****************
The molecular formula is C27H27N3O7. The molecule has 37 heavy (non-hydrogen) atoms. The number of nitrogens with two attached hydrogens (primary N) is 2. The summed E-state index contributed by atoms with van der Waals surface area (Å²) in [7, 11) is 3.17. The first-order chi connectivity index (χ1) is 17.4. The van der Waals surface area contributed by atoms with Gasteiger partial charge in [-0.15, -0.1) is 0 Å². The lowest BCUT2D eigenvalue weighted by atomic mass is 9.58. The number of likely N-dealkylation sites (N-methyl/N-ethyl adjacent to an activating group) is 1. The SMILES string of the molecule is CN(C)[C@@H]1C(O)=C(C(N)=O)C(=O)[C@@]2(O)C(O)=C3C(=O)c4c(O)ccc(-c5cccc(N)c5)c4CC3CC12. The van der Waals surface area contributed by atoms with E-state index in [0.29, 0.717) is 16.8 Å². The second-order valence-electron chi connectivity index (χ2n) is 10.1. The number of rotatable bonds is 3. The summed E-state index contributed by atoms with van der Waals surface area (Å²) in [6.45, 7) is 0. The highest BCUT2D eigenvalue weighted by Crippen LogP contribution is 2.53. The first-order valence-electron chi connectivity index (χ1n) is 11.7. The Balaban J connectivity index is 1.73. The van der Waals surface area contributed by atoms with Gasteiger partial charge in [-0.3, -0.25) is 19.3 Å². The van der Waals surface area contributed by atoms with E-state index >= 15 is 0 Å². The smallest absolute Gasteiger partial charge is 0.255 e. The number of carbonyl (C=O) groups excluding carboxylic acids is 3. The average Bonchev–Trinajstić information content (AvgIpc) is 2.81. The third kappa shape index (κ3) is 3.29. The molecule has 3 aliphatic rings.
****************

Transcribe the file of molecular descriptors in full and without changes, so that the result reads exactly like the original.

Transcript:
The molecular formula is C27H27N3O7. The molecule has 37 heavy (non-hydrogen) atoms. The number of nitrogens with two attached hydrogens (primary N) is 2. The summed E-state index contributed by atoms with van der Waals surface area (Å²) in [7, 11) is 3.17. The first-order chi connectivity index (χ1) is 17.4. The van der Waals surface area contributed by atoms with Gasteiger partial charge in [-0.15, -0.1) is 0 Å². The lowest BCUT2D eigenvalue weighted by atomic mass is 9.58. The number of likely N-dealkylation sites (N-methyl/N-ethyl adjacent to an activating group) is 1. The SMILES string of the molecule is CN(C)[C@@H]1C(O)=C(C(N)=O)C(=O)[C@@]2(O)C(O)=C3C(=O)c4c(O)ccc(-c5cccc(N)c5)c4CC3CC12. The van der Waals surface area contributed by atoms with E-state index in [0.29, 0.717) is 16.8 Å². The second-order valence-electron chi connectivity index (χ2n) is 10.1. The number of rotatable bonds is 3. The summed E-state index contributed by atoms with van der Waals surface area (Å²) in [6.45, 7) is 0. The highest BCUT2D eigenvalue weighted by Crippen LogP contribution is 2.53. The first-order valence-electron chi connectivity index (χ1n) is 11.7. The Balaban J connectivity index is 1.73. The van der Waals surface area contributed by atoms with Gasteiger partial charge in [-0.3, -0.25) is 19.3 Å². The van der Waals surface area contributed by atoms with E-state index >= 15 is 0 Å². The smallest absolute Gasteiger partial charge is 0.255 e. The number of carbonyl (C=O) groups excluding carboxylic acids is 3. The average Bonchev–Trinajstić information content (AvgIpc) is 2.81. The third kappa shape index (κ3) is 3.29. The molecule has 3 aliphatic rings.